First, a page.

This chapter sets the context for the climate and energy scenario development. The first part summarizes the scientific status quo of climate change research and explains how the global climate has changed over recent decades and the likely outcomes if we continue with business as usual and fail to drastically reduce GHG emissions.
The second part reviews the development of the global energy markets during the past decade. Trends in the power-, transport- and heating sector in regard to technologies and investments are provided for the year of writing (2018). The developments put the energy scenarios presented in the following chapters into a global context.
2.1 Scientific Status Quo of Climate Change Research
A summary of the latest scientific publications explains how the global climate has changed in recent decades and the likely outcomes if we continue with ‘business as usual’ and fail to drastically reduce greenhouse gas emissions.
2.1.1 Basics of Climate Change and Radiative Forcing
The Earth’s current climate is the result of a delicate balance between incoming short-wave solar radiation and outgoing long-wave radiation that moves back to space. Roughly half (165 W/m2) the incoming short-wave radiation (340 W/m2) reaches the surface of the Earth. The rest is reflected back to space by clouds, aerosol particles, or scattering gases, such as N2 and O2 (100 W/m2) or is absorbed by the troposphere (75 W/m2) (Stephens et al. 2012). With the exception of clouds and aerosols, this window to incoming solar radiation onto Earth’s surface is relatively transparent, so that most of the Sun’s energy that comes towards Earth is absorbed either in the atmosphere or on the Earth’s surface. This window is our basic heating engine, and the incoming radiation that is our energy source is somewhat dimmed by aerosol emissions and by changes in the amount of sunlight reflected back to space by changes in land use. However, these are not humanity’s greatest influences on the Earth’s climate.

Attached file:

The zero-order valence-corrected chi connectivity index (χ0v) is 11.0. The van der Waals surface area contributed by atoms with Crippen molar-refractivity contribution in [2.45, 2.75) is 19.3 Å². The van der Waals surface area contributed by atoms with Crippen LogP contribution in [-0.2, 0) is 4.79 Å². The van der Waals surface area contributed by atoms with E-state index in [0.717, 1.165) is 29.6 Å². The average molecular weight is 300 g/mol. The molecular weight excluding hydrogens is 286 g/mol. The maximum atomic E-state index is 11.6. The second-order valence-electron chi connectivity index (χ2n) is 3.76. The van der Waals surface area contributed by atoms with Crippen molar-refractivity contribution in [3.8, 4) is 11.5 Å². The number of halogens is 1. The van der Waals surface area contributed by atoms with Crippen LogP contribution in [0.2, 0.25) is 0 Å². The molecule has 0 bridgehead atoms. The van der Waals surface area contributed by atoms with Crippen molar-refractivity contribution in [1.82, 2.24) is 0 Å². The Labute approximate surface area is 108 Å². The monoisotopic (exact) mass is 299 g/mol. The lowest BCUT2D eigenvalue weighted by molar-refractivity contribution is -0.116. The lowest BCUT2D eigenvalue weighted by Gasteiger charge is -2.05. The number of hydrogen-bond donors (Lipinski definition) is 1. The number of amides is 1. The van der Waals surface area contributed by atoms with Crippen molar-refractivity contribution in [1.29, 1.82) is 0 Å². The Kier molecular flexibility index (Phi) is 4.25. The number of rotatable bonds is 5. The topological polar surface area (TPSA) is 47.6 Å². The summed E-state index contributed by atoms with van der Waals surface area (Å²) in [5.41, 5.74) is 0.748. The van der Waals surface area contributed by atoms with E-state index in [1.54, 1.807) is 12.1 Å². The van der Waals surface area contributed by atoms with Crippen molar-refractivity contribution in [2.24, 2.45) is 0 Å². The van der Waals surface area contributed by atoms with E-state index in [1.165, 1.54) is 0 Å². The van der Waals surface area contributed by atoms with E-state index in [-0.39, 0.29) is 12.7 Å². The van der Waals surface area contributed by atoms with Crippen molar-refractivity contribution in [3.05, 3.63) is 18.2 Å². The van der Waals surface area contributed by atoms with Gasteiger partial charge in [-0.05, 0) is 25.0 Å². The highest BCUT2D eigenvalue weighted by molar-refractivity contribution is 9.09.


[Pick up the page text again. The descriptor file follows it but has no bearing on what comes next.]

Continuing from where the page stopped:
There is a second window for radiation, through which outgoing long-wave radiation passes, and we are much more effectively closing this window than the one for incoming solar radiation. We can imagine that this second atmospheric window already has a thick curtain across it, largely formed by water vapour. That curtain prevents surface long-wave radiation from going directly to space. In other words, that curtain acts like a thick blanket. The long-wave radiation that the Earth loses back into space originates not from its surface but from much higher atmospheric layers, which tend to be colder. Without absorbers of long-wave radiation in the atmosphere, the Earth’s surface would be much colder and inhospitable to humans.
To the parts of the outgoing radiation window that are not yet covered by water vapour, humanity is now adding more layers of absorbers of other long-wave radiation in the form of GHGs. By adding an assortment of GHGs, we are thickening the existing curtain and closing the curtain further across the long-wave radiation window. Compared with the overall incoming solar radiation at 340 W/m2, the ‘curtain’ generated by human-induced increases in the concentrations of long-lived greenhouse gases (CO2, CH4, halocarbons, N2O and fluorinated gases) appears to be of little importance, as it “only” amounts to 2.83 W/m2. The addition and subtraction of many other smaller human influences results in a slightly reduced net current (year 2011) forcing of 2.29 W/m2.
126.96.36.199 Anthropogenic Contribution
Beyond reasonable doubt, climate change over the last 250 years has been driven by anthropogenic activities. In fact, the human-induced release of GHGs into the atmosphere has the potential to cause more than 100% of the currently observed climate change. The reason that climate change is not even greater than it is that some human-induced changes mask some of the warming attributable to elevated GHG concentrations. This masking effect arises from the emission of cooling aerosols and changes in land use that increase the reflectivity of the Earth’s surface.
188.8.131.52 Carbon Budget and Future Warming
Although the anthropogenic contribution to climate change occurs via a large set of GHG emissions (the current emission scenarios that feed into CMIP6 include 43 GHG emission species), and multiple aerosols and land-use changes, there is one dominant influence: carbon dioxide (CO2) emissions.